MEMS Micro-Electro-Mechanical Systems, or MEMS, is a technology that in its most general form can be defined as miniaturized mechanical and electro-mechanical elements that are made using the techniques of microfabrication. The critical physical dimensions of MEMS devices can vary from several millimeters to below one micron. Similarily, the types of MEMS devices can vary from relatively simple structures having no moving elements, to extremely complex electromechanical systems with multiple moving elements under the control of integrated microelectronics. The one main criterion of MEMS is that there are at least some elements having some sort of mechanical functionality whether or not these elements can move. The miniaturized structures such as sensors, actuators, and microelectronics are the functional elements of MEMS. Microsensors and microactuators are the main elements which comes under MEMS. Microsensors and microactuators are appropriately categorized as “transducers”, which are defined as devices that convert energy from one form to another. Microsensors- Microsensers are the devices which convert a measured mechanical signal into an electrical signal. Over the past several decades MEMS researchers and developers have demonstrated an extremely large number of microsensors for almost every possible sensing modality including temperature, pressure, inertial forces, chemical species, magnetic fields, radiation, etc. Many of these micromachined sensors have demonstrated performances exceeding those of their macroscale counterparts. For example, a pressure transducer usually outperforms a pressure sensor made using the most precise macroscale level machining techniques. Microsensors not only achieve stellar device performance, but reduce the production cost. Silicon based discrete microsensors were quickly commercially exploited and the markets for these devices continue to grow at a rapid rate. Microatuators- A microactuator is a microscopic servomechanism that supplies and transmits a measured amount of energy for the operation of another mechanism or system. It includes microvalves for control of gas and liquid flows, optical switches and mirrors to redirect or modulate light beams, independently controlled micromirror arrays for displays, microresonators for a number of different applications, micropumps to develop positive fluid pressures, microflaps to modulate airstreams on airfoils, as well as many others. Even though these microactuators are extremely small, they frequently can cause effects at the macroscale level; that is, these tiny actuators can perform mechanical feats far larger than their size would imply. For example, researchers have placed small microactuators on the leading edge of airfoils of an aircraft and have been able to steer the aircraft using only these microminiaturized devices. Microelectronics:- Microelectronics relates to the study and manufacture of very small electronic designs and components. These devices are typically made from semiconductor materials. Microelectronic integrated circuits can be thought of as the "brains" of a system and MEMS augments this decision-making capability with "eyes" and "arms", to allow microsystems to sense and control the environment. Sensors gather information from the environment through measuring mechanical, thermal, biological, chemical, optical, and magnetic phenomena. The electronics then process the information derived from the sensors and through some decision making capability direct the actuators to respond by moving, positioning, regulating, pumping, and filtering, thereby controlling the environment for some desired outcome or purpose. Furthermore, because MEMS devices are manufactured using batch fabrication techniques, and can be placed on a small silicon chip at a relatively low cost. MEMS technology is extremely diverse and fertile, both in its expected application areas, as well as in how the devices are designed and manufactured. Already, MEMS is revolutionizing many product categories by enabling complete systems-on-a-chip to be realized. Nanotechnology- Nanotechnology is the ability to manipulate matter at the atomic or molecular level to make something useful at the nano-dimensional scale. Basically, there are two approaches in implementation: the top-down and the bottom-up. In the top-down approach, devices and structures are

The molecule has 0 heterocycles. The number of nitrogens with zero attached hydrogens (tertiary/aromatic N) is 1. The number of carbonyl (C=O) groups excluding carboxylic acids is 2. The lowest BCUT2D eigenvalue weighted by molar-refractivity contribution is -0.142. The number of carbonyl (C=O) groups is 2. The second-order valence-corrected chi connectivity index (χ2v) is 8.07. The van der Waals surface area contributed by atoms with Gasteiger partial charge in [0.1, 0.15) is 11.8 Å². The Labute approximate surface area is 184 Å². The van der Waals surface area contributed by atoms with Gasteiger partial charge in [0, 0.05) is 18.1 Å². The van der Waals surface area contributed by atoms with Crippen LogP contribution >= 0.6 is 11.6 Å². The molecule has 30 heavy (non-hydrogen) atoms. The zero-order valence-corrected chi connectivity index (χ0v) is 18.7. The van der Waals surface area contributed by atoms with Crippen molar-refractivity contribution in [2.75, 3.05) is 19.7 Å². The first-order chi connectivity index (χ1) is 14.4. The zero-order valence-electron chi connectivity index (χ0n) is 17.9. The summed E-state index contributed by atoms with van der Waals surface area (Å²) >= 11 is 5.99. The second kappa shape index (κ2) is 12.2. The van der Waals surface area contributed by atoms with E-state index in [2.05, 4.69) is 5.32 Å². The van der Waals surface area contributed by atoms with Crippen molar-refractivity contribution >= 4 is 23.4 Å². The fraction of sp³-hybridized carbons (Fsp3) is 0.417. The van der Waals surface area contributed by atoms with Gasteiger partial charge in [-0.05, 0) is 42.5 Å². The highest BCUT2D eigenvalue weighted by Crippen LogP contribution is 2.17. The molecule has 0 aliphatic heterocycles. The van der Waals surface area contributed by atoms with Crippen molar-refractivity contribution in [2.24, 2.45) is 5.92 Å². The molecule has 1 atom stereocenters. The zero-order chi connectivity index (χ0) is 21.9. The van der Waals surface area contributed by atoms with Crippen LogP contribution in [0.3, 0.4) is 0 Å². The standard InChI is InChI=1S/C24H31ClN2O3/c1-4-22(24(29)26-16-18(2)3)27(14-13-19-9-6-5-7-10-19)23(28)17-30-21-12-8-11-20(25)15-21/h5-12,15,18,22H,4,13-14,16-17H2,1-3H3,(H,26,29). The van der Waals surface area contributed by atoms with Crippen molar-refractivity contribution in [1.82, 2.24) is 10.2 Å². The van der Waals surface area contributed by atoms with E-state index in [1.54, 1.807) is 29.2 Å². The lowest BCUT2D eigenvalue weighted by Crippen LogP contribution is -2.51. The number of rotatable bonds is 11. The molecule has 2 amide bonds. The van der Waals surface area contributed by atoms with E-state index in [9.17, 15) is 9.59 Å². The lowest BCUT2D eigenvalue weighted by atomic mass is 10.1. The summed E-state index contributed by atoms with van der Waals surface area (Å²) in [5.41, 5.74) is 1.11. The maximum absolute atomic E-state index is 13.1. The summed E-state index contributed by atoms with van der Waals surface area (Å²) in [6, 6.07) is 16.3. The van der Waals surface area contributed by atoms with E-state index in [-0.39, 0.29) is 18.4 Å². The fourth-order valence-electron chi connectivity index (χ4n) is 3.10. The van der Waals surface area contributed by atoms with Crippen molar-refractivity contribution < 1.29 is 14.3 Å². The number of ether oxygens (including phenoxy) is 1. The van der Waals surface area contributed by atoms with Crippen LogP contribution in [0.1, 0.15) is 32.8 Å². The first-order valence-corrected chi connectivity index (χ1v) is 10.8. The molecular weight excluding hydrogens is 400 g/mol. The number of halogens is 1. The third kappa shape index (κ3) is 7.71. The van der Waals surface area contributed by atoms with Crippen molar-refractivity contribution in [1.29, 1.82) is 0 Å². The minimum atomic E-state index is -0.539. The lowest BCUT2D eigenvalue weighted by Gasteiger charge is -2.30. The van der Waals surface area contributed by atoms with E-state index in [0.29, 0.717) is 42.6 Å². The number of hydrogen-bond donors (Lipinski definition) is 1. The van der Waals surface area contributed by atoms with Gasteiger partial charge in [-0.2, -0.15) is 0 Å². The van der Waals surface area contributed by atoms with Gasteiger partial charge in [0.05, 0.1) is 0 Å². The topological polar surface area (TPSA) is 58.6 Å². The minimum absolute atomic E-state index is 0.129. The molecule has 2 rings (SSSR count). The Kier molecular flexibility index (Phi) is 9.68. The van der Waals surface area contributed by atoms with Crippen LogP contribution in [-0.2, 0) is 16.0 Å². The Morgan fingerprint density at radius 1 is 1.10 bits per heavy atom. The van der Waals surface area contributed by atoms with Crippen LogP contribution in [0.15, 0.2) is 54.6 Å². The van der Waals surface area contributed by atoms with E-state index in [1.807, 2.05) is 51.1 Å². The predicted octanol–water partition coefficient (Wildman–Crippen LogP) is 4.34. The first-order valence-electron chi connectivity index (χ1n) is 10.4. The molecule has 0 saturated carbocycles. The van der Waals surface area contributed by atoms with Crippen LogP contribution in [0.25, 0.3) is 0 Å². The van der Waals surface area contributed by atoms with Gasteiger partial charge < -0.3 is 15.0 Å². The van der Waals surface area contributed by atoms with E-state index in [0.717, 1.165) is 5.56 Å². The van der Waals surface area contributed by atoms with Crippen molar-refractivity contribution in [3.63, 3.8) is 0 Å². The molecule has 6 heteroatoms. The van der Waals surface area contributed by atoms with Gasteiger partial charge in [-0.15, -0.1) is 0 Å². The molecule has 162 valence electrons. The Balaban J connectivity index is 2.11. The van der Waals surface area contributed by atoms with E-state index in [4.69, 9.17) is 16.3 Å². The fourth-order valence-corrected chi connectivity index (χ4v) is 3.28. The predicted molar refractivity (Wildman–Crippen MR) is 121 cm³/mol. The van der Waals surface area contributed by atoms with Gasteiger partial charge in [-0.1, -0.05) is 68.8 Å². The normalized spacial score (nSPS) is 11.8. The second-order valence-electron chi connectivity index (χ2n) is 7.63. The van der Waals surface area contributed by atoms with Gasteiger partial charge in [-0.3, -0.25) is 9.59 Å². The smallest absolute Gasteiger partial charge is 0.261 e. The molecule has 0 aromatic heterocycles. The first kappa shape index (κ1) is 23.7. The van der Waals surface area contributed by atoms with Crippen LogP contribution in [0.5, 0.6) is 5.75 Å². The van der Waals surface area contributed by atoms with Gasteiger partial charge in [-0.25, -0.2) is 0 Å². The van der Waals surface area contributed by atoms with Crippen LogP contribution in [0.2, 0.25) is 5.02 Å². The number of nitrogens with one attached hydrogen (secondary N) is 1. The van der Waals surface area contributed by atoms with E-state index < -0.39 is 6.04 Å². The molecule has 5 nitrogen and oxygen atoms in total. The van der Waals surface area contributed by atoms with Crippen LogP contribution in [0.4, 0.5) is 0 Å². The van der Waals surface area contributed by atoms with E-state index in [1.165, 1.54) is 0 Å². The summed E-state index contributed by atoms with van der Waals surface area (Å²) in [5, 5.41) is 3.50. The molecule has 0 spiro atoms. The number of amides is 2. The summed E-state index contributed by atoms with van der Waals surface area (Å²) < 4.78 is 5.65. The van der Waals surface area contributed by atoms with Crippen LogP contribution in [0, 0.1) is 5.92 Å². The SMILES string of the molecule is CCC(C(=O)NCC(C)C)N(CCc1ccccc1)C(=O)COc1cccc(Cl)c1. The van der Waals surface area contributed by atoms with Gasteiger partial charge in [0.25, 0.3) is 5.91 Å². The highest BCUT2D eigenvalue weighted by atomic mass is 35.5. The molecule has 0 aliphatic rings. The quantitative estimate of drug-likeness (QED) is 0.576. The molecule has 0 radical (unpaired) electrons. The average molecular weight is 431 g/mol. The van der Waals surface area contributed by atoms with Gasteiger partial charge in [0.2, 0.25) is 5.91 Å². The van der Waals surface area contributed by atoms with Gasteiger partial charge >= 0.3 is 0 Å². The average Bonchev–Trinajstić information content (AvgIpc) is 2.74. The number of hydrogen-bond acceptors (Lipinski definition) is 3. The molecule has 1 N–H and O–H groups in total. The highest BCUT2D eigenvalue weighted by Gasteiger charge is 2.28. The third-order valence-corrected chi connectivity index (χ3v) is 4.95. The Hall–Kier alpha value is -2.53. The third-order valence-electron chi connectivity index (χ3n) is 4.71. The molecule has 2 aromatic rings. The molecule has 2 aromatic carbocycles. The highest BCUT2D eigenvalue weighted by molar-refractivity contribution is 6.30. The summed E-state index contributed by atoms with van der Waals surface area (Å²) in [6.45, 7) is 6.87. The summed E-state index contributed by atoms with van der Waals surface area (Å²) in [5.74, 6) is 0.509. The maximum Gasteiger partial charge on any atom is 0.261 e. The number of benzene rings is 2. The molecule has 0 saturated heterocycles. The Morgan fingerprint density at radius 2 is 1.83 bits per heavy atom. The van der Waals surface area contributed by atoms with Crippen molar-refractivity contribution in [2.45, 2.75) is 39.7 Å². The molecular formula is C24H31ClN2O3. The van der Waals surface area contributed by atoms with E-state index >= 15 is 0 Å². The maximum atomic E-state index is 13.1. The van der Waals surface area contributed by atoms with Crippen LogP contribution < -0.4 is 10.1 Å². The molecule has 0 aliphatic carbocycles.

made using many of the same techniques as used in MEMS except they are made smaller in size, usually by employing more advanced photolithography and etching methods. The bottom-up approach typically involves deposition, growing, or self-assembly technologies. The advantages of nano-dimensional devices over MEMS involve benefits mostly derived from the scaling laws, which can also present some challenges as well. Nanotechnology allow us a). to put essentially every atom or molecule in the place and position desired – that is, exact positional control for assembly. b). to make almost any structure or material consistent with the laws of physics that can be specified at the atomic or molecular level. c). to have manufacturing costs not greatly exceeding the cost of the required raw materials and energy used in fabrication (i.e., massive parallelism). Although MEMS and Nanotechnology are sometimes cited as separate and distinct technologies, in reality the distinction between the two is not so clear-cut. In fact, these two technologies are highly dependent on one another. The well-known scanning tunneling-tip microscope (STM) which is used to detect individual atoms and molecules on the nanometer scale is a MEMS device. Similarly the atomic force microscope (AFM) which is used to manipulate the placement and position of individual atoms and molecules on the surface of a substrate is a MEMS device as well. In fact, a variety of MEMS technologies are required in order to interface with the nano-scale domain. Microprocessor based controllers- Microprocessors are now rapidly replacing the mechanical camoperated controllers and being used in general to carry out control functions. They have the great advantage that a greater variety of programs become feasible. In many simple systems there might be just an embedded microcontroller, this being a microprocessor with memory all integrated on one chip, which has been specifically programmed for the task concerned. A more adaptable form is the programmable logic controller. This is a microprocessor-based controller which uses programmable memory to store instructions and to implement functions such as logic, sequence, timing counting and arithmetic to control events and can be readily reprogrammed for different tasks. Figure 1 shows the control action of a programmable logic controller, the inputs being signals from, say, switches being closed and the program used to determine how the controller should respond to the inputs and the output it should then give. Fig. 1 Programmable logic controller The following examples of control systems illustrate how microprocessor-based systems have not only been able to carry out tasks that previously were done 'mechanically' but also able to do tasks that were not easily automated before. 1. The automatic camera- The modem camera is likely to have automatic focusing and exposure. Figure 2 illustrate the basic aspects of a microprocessor based system that can be used to control the focusing and exposure.